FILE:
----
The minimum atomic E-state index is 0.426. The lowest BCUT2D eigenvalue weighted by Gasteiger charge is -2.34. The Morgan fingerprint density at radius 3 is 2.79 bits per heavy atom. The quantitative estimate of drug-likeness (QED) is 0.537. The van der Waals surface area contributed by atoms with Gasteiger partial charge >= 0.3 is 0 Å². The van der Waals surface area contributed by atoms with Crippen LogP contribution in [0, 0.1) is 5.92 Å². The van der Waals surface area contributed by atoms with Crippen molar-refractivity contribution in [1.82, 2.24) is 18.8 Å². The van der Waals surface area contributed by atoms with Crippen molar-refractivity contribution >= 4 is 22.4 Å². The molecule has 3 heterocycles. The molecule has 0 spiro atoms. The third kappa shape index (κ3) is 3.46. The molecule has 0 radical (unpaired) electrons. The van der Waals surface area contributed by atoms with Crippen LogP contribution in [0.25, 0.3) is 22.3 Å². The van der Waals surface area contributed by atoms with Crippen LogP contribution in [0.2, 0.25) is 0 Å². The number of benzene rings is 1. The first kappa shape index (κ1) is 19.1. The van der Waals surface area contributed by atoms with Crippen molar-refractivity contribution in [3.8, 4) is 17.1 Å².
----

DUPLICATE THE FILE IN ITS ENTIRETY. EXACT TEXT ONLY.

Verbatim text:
The minimum atomic E-state index is 0.426. The lowest BCUT2D eigenvalue weighted by Gasteiger charge is -2.34. The Morgan fingerprint density at radius 3 is 2.79 bits per heavy atom. The quantitative estimate of drug-likeness (QED) is 0.537. The van der Waals surface area contributed by atoms with Gasteiger partial charge >= 0.3 is 0 Å². The van der Waals surface area contributed by atoms with Crippen LogP contribution in [0, 0.1) is 5.92 Å². The van der Waals surface area contributed by atoms with Crippen molar-refractivity contribution in [1.82, 2.24) is 18.8 Å². The van der Waals surface area contributed by atoms with Crippen molar-refractivity contribution >= 4 is 22.4 Å². The molecule has 3 heterocycles. The molecule has 0 spiro atoms. The third kappa shape index (κ3) is 3.46. The molecule has 0 radical (unpaired) electrons. The van der Waals surface area contributed by atoms with Crippen LogP contribution in [0.25, 0.3) is 22.3 Å². The van der Waals surface area contributed by atoms with Crippen LogP contribution in [0.2, 0.25) is 0 Å². The number of benzene rings is 1. The first kappa shape index (κ1) is 19.1. The van der Waals surface area contributed by atoms with Crippen molar-refractivity contribution in [3.8, 4) is 17.1 Å².